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I need to replicate a folder over a very slow link to several destinations.

Currently I create a text file with find.

find "$sourcedir" -exec ls -la {} \; > "$statefile"

I then compare it to a previous file created the same way to determine whether the script should exit or perform a few rsyncs. In the end the new statefile becomes the old statefile for next time the script runs.

if ! diff "$statefile" "$statefile".old 

Is there a better way minimising resource usage on source? (Compatible with bash on Debian.)

Should I just run the first rsynd and after changes, do the rest? How do I tell whether rsync has actually modified any files after the first rsync?

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You want to reduce the resources used by find, ls and diff? Must be a huge amount of files for that becoming relevant I would guess...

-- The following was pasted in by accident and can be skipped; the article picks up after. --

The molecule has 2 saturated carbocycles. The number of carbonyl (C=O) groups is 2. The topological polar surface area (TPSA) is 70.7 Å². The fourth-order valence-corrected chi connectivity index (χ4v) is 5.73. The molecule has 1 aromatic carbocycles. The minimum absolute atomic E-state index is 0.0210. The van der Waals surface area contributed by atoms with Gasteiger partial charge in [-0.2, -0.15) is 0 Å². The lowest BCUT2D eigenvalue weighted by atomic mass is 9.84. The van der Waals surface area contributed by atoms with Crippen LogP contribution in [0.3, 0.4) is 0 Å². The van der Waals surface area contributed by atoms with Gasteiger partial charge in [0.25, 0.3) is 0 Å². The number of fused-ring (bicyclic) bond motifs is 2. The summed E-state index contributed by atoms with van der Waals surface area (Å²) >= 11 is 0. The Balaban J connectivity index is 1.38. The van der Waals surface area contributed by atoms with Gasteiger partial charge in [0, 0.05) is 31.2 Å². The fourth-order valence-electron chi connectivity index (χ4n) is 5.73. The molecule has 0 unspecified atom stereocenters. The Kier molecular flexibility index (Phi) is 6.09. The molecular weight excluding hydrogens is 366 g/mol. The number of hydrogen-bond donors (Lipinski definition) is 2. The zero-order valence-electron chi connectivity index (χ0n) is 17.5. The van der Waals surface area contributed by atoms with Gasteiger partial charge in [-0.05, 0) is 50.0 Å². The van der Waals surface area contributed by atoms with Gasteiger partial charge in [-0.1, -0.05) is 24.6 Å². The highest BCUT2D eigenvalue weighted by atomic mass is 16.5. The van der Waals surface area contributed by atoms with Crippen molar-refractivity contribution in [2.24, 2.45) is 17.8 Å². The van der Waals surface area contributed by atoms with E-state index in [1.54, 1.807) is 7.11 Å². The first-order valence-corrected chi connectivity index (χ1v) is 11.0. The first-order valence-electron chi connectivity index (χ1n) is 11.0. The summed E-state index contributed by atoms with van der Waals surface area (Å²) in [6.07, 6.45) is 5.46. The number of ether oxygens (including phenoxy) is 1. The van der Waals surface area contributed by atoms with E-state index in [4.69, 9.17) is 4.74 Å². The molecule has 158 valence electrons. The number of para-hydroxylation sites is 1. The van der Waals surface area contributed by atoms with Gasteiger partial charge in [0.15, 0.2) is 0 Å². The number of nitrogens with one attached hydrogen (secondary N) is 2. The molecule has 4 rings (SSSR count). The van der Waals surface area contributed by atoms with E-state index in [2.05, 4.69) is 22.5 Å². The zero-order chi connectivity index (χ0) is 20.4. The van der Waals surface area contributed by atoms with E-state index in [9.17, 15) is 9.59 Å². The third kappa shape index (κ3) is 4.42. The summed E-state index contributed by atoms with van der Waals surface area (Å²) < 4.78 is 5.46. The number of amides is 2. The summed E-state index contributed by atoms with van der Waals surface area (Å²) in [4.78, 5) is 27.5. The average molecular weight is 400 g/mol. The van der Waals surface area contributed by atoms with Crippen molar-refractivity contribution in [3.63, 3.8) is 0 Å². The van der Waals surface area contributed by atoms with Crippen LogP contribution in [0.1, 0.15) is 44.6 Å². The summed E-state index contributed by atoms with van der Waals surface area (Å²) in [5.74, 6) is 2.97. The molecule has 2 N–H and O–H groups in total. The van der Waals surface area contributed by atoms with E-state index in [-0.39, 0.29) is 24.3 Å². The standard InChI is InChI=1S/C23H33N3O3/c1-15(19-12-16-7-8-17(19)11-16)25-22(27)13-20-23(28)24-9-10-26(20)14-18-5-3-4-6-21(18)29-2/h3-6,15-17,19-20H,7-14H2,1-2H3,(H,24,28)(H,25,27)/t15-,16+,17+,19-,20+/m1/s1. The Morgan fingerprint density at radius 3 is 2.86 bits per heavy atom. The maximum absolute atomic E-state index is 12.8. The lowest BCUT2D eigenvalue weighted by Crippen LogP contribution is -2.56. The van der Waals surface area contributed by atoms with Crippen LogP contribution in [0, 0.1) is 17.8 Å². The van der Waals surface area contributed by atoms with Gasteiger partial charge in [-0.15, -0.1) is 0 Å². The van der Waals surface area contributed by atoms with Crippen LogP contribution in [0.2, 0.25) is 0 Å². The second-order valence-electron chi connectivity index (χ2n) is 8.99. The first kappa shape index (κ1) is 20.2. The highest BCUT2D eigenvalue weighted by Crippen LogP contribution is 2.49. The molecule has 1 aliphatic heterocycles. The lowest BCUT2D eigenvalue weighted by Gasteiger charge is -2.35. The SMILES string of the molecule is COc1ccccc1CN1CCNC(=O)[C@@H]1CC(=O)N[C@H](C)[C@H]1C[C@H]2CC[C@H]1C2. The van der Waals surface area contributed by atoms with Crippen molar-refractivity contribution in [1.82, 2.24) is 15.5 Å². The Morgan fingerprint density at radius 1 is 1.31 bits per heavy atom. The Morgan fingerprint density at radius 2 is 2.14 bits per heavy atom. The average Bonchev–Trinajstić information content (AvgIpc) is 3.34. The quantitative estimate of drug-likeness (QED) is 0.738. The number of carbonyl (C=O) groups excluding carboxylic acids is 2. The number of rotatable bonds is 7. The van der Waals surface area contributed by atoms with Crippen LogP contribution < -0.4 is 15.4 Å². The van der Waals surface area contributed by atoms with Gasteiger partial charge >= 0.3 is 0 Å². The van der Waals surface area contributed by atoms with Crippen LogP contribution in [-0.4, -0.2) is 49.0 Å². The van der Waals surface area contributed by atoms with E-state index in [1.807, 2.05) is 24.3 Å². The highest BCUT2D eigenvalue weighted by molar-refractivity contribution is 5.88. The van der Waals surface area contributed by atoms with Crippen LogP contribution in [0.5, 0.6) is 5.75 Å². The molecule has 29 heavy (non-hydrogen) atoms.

You can obviously save a lot of ls calls by using -exec ... + instead of -exec ... ;. And you can consider getting rid of ls at all as it does nothing find cannot do itself. You may generate the file with find's printf values, creating more or less the same output. But: Neither ls nor find detect certain ACL and extended attribute changes.

A completely different approach: FAM (File Alteration Monitor). You let the kernel tell you (via e.g. fileschanged) what has (possibly) changed.

One more hint: Something like rdiff-backup should need less bandwidth than rsync because

  1. the checks are done locally
  2. the checks are done onyce only and not again for every target
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